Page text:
ACCLAIM: The Schoenberg Institute has started a YouTube channel. Can you tell me a bit about how you pick materials for the videos, and how you see the channel being used?
WN: Video is now so simple to make, and so easy to share, that it just seems natural to us. We digitally capture many of the presentations that are hosted through the Schoenberg Institute of Manuscript Studies, and we post videos of the most interesting of them, be they lightening talks or longer presentations. However, the videos of individual manuscripts are the work of Dot Porter, Curator of Digital Research Services for the Schoenberg Institute. They are designed to complement standard digital capture of these manuscripts, complete page-by-page images that are also available. Dot was driven to produce the videos because there is so much that is not captured by standard digital reproduction of manuscripts: a sense of scale for example, three-dimensionality, and indeed a brief assessment of its characteristics as a tactile object. Links to these videos are also available through our catalog records. I think it’s pretty obvious that while conventional imaging will enable you in most cases to read or see what’s on a manuscript page, the video will give you a much better sense of the codex as an object.
ACCLAIM: In your TED talk, you mentioned that by making data and images public, people can use and build “datasets of their own.” What kinds of projects have you seen?
WN: I’m not sure I said quite that. I think I said that the web of the future isn’t going to be built by institutions, but by individuals. What I mean by this is that undergraduates are going to write essays, scholars are going to write blog posts. They should be able to do this without breaking the law. Occasionally, and more ambitiously, people are going to systematically create their own digital collections of materials residing in disparate institutions, and present them in such a way that they can be interrogated by scholars and the public that would not otherwise have been possible. This is happening more and more often.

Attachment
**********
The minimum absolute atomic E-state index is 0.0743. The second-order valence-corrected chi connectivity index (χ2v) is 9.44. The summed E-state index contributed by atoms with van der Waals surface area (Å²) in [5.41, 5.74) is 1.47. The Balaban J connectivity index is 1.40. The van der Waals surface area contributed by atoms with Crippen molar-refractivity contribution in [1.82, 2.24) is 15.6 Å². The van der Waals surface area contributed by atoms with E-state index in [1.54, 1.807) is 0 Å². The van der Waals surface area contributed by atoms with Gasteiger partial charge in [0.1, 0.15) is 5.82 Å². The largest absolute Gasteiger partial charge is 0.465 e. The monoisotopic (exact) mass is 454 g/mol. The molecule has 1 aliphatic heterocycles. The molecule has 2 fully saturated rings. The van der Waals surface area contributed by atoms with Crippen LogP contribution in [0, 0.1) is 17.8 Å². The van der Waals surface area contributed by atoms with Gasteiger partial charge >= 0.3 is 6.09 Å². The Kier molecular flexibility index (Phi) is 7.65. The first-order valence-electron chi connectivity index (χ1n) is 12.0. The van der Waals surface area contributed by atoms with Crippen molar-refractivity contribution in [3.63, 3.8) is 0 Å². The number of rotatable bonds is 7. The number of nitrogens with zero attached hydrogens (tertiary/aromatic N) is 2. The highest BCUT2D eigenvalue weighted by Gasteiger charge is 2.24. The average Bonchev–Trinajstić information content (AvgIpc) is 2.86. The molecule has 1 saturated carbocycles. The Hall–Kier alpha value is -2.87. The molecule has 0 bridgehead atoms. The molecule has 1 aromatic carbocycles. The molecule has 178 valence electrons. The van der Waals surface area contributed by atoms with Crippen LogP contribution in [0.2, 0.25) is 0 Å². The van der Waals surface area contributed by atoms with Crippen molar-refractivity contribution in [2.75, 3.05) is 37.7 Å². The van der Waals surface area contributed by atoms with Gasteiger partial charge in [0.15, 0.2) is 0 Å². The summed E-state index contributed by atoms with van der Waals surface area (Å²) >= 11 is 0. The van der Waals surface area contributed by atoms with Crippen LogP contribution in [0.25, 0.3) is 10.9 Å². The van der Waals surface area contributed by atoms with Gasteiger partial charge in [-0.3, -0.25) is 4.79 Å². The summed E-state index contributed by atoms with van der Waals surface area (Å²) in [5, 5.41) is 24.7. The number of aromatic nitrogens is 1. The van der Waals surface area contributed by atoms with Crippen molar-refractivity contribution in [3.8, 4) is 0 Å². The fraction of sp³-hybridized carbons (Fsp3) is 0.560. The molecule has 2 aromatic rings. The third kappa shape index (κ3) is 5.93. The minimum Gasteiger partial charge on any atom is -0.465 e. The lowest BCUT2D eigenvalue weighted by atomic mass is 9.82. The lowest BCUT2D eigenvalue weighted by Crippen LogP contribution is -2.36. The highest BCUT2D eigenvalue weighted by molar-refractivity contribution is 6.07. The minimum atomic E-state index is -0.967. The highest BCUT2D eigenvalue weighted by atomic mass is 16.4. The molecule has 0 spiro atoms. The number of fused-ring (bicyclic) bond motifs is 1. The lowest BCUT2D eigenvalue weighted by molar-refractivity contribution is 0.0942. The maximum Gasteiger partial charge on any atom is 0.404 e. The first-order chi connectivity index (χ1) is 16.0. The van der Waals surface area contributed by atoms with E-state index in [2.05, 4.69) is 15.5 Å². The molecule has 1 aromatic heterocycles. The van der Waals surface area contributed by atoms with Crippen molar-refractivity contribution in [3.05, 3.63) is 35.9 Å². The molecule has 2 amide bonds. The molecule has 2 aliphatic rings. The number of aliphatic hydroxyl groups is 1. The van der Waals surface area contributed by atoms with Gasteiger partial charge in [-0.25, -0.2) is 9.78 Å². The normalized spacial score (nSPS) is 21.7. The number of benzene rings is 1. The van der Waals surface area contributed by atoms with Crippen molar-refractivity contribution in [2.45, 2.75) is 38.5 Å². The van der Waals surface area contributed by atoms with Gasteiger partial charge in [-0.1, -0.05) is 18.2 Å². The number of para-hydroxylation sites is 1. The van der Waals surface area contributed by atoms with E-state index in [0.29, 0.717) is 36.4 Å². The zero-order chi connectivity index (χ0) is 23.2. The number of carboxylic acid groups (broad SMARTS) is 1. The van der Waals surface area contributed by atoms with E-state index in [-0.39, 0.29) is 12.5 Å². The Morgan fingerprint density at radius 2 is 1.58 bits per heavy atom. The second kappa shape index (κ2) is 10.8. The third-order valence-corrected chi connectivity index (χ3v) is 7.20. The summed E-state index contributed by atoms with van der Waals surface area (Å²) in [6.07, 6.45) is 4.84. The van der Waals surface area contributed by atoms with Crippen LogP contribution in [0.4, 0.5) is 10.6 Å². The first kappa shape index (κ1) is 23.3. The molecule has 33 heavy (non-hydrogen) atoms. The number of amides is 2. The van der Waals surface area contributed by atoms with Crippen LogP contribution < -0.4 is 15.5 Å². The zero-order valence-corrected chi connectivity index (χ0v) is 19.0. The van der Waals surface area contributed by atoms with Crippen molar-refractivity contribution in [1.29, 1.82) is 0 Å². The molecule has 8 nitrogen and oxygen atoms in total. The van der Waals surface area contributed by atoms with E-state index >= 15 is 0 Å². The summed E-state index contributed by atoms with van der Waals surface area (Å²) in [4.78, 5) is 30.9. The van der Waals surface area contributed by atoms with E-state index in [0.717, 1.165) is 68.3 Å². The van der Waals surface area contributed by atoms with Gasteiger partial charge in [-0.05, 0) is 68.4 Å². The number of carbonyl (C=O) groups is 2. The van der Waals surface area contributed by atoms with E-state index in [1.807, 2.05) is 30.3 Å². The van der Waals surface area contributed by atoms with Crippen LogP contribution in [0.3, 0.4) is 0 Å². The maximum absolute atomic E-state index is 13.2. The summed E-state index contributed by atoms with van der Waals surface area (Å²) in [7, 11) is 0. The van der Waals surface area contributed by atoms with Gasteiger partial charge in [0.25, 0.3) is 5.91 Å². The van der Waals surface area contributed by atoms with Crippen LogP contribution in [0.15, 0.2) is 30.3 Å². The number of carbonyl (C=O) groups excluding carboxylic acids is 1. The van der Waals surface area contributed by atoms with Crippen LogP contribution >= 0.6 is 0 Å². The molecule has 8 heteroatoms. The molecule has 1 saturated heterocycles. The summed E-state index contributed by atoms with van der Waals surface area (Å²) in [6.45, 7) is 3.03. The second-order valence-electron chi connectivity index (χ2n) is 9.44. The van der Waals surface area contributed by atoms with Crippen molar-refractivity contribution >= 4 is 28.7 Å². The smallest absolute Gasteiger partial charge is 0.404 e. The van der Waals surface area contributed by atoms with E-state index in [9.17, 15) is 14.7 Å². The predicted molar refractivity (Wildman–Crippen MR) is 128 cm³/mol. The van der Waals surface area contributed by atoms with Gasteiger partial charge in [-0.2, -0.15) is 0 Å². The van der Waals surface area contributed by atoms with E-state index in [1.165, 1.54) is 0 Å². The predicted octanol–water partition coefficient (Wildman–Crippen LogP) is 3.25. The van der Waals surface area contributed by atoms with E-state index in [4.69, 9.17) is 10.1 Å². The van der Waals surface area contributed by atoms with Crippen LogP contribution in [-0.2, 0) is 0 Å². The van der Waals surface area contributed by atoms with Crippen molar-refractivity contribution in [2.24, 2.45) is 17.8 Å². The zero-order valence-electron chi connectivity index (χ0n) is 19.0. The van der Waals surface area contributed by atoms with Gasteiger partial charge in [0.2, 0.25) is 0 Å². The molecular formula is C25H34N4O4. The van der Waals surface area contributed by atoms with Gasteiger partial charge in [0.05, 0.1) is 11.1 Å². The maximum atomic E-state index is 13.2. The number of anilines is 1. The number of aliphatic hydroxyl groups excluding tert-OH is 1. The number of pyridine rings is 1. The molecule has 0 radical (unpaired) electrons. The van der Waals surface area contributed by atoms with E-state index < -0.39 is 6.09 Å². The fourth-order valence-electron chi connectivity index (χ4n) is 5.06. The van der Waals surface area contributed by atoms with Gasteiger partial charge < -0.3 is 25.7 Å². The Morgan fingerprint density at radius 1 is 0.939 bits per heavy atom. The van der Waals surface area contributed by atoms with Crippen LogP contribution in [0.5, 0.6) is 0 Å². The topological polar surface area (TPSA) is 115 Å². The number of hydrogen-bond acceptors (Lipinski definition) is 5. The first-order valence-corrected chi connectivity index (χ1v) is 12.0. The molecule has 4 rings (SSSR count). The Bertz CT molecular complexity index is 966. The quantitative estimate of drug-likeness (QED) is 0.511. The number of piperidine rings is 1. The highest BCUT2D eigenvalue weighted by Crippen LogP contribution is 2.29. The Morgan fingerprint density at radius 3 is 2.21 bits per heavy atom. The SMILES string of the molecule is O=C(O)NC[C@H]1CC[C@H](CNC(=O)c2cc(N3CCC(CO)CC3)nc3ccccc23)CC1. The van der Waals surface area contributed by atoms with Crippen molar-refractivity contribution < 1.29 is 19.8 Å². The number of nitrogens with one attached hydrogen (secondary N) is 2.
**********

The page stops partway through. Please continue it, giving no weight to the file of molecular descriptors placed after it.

ACCLAIM: Do you see a potentiality for undergraduate instructors to utilize social media for student discussion surrounding images?
WN: Sure, and for these reasons. First, students use social media all the time; it’s where they are, and as an instructor you want to put images in places where they will be seen. Secondly, by putting reproductions of quality works of art in the settings provided by social media you are putting them in an environment where it is immensely easy to add context as you like, and to do it as a collective endeavor. It is possible to generate dialogue about an image that you cannot do in a class essay, and to record conversation about an image in a way that is difficult in the classroom.